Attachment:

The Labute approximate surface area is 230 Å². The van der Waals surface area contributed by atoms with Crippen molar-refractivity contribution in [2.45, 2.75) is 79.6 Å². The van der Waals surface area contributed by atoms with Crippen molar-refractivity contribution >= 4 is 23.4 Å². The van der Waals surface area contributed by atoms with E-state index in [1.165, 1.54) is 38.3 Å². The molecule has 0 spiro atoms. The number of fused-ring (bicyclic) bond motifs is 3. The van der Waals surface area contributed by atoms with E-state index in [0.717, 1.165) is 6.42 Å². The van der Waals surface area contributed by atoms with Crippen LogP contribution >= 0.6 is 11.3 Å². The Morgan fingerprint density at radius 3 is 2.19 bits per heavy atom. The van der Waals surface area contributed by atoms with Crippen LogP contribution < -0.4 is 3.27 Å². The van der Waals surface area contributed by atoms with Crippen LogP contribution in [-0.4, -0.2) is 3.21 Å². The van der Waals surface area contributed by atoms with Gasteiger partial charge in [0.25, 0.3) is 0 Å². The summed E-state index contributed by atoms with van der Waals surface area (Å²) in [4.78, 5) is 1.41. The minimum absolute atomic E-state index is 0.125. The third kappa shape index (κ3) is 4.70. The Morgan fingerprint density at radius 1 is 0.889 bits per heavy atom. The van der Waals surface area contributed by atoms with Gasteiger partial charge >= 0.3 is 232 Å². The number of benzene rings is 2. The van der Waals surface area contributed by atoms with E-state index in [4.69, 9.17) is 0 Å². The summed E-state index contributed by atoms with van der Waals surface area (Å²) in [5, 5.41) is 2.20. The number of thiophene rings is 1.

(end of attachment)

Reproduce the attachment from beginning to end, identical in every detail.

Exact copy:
The Labute approximate surface area is 230 Å². The van der Waals surface area contributed by atoms with Crippen molar-refractivity contribution in [2.45, 2.75) is 79.6 Å². The van der Waals surface area contributed by atoms with Crippen molar-refractivity contribution >= 4 is 23.4 Å². The van der Waals surface area contributed by atoms with E-state index in [1.165, 1.54) is 38.3 Å². The molecule has 0 spiro atoms. The number of fused-ring (bicyclic) bond motifs is 3. The van der Waals surface area contributed by atoms with E-state index in [0.717, 1.165) is 6.42 Å². The van der Waals surface area contributed by atoms with Crippen LogP contribution >= 0.6 is 11.3 Å². The Morgan fingerprint density at radius 3 is 2.19 bits per heavy atom. The van der Waals surface area contributed by atoms with Crippen LogP contribution < -0.4 is 3.27 Å². The van der Waals surface area contributed by atoms with Crippen LogP contribution in [-0.4, -0.2) is 3.21 Å². The van der Waals surface area contributed by atoms with Gasteiger partial charge in [0.25, 0.3) is 0 Å². The summed E-state index contributed by atoms with van der Waals surface area (Å²) in [4.78, 5) is 1.41. The minimum absolute atomic E-state index is 0.125. The third kappa shape index (κ3) is 4.70. The Morgan fingerprint density at radius 1 is 0.889 bits per heavy atom. The van der Waals surface area contributed by atoms with Gasteiger partial charge >= 0.3 is 232 Å². The number of benzene rings is 2. The van der Waals surface area contributed by atoms with E-state index in [4.69, 9.17) is 0 Å². The summed E-state index contributed by atoms with van der Waals surface area (Å²) in [5, 5.41) is 2.20. The number of thiophene rings is 1.